Asked  7 Months ago    Answers:  5   Viewed   29 times

I am new to PHP. I am implementing a script and I am puzzled by the following:

$local_rate_filename = $_SERVER['DOCUMENT_ROOT']."/ghjr324l.txt";
$local_rates_file_exists = file_exists($local_rate_filename);

echo $local_rates_file_exists."<br>";

This piece of code displays an empty string, rather than 0 or 1 (or true or false). Why? Documentation seems to indicate that a boolean value is always 0 or 1. What is the logic behind this?



Be careful when you convert back and forth with boolean, the manual says:

A boolean TRUE value is converted to the string "1". Boolean FALSE is converted to "" (the empty string). This allows conversion back and forth between boolean and string values.

So you need to do a:

echo (int)$local_rates_file_exists."<br>";
Wednesday, March 31, 2021
answered 7 Months ago

The reason it echos first, is because it is called, and afterwards are the strings "concatenated" (more on that in a second):

What you want in ToBeIncludedFile.php is return "World!";, not echo.

Right now, this is what happens:

  • You include the file, which doesn't print anything, this is correct.
  • You do a concatenation of the string "Hello" and the return value of printOut(). That means, first that function is called:
  • printOut() executes and prints "World!", returning nothing.
  • Your main script then concatenates "Hello" with nothing and prints that.
Wednesday, March 31, 2021
answered 7 Months ago

It get's echoed, but you won't see anything on your page as the text will be written within the Javascript-tag which is not displayed by the browser. Look at your page source to verify that the text is really there.



if(<?php echo json_encode($re); ?>){
    document.getElementById('hide').style.display = "none"; 

This will ensure that your PHP string will be converted into the appropriate Javascript type - in case of strings it'll ensure that the string is enclosed in " and is escaped properly.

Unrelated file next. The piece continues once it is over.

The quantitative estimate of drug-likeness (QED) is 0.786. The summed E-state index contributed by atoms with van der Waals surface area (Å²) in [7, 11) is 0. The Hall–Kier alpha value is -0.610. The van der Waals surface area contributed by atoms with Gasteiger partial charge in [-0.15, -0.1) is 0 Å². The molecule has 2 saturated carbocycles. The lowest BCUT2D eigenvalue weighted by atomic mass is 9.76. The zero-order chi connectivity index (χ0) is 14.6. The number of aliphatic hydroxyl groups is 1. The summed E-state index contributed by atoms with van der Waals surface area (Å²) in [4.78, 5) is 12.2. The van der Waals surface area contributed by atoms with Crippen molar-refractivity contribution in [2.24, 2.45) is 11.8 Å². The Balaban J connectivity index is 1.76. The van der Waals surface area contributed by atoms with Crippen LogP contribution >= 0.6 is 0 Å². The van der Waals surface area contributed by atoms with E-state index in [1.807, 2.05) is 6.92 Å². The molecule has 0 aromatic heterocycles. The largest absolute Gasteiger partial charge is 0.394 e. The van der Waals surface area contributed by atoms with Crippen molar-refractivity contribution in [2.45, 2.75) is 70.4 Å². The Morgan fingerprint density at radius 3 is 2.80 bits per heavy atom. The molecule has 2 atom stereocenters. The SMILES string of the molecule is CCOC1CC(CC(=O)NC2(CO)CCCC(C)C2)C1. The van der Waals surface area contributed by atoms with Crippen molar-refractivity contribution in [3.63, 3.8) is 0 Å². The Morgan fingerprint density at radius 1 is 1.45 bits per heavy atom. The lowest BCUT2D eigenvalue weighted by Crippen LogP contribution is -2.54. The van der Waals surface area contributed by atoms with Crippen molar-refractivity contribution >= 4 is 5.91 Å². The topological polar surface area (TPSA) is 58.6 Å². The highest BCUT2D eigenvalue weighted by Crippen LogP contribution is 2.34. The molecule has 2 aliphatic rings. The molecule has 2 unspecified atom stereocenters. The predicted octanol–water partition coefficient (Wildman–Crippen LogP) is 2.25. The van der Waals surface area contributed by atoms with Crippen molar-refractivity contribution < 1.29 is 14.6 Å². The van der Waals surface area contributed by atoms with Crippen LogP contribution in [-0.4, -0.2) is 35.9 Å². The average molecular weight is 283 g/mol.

EDIT again

When you do the following

<script type="text/javascript"> 
if(<?php echo $re; ?>){
    document.getElementById('hide').style.display = "none"; } 

this is what is written to the HTML page (that's then interpreted by the browser)

<script type="text/javascript"> 
if(whatever is in the $re vairable){
    document.getElementById('hide').style.display = "none"; } 

But this is not even valid Javascript. What you want is

<script type="text/javascript"> 
if("whatever is in the $re vairable"){
    document.getElementById('hide').style.display = "none"; } 

Note the " which ensures that the whole thing is valid Javascript and that the contents of $re will be interpreted as an Javascript string by the Browser's Javascript engine. The call to json_encode() does exactly this - it transforms PHP variables into the appropriate Javascript variables.

Saturday, May 29, 2021
answered 5 Months ago

Because morning and night are tinyint you should pass numbers(integers) 0=false and 1=true.

Also your mysqli_ code is a little odd, when using prepared parameterised queries you do not concatenate values into the query text, you use ? parameters

$id = "104"
$bool1 = 1
$bool2 = 0

$sql = "INSERT INTO Monday  SET Id = ? , morning = ? , night = ?" ;

$result = $conn->prepare($sql) ;

// Get the result  in a Returnvalue var
if (!$result) {
    throw new Exception($result->error);
$result->bind_param("sii" ,$patientId , $morning , $night );
$returnValue = $result ->execute();
return $returnValue;

You might also like to rethink your database design. Having a table for each day is very odd. Instead consider a table with a more generic name, and in it have a column called dayname or something like that.

So your table might look like this


and a single table would hold all the days of the week

Saturday, May 29, 2021
answered 5 Months ago

As the PHP manual says:

empty — Determine whether a variable is empty

In your case, trim is a function call, not a variable.

If you really want to do your if statement inline, you can use something like:

if (!empty($var=trim($_POST['username'])) && !empty($var=trim($_POST['email'])))

But a better implementation should be:

$username = array_key_exists('username', $_POST) ? trim($_POST['username']) : null;
$email = array_key_exists('email', $_POST) ? trim($_POST['email']) : null;

if (!empty($username) && !empty($email))
Tuesday, October 12, 2021
answered 1 Week ago
Only authorized users can answer the question. Please sign in first, or register a free account.
Not the answer you're looking for? Browse other questions tagged :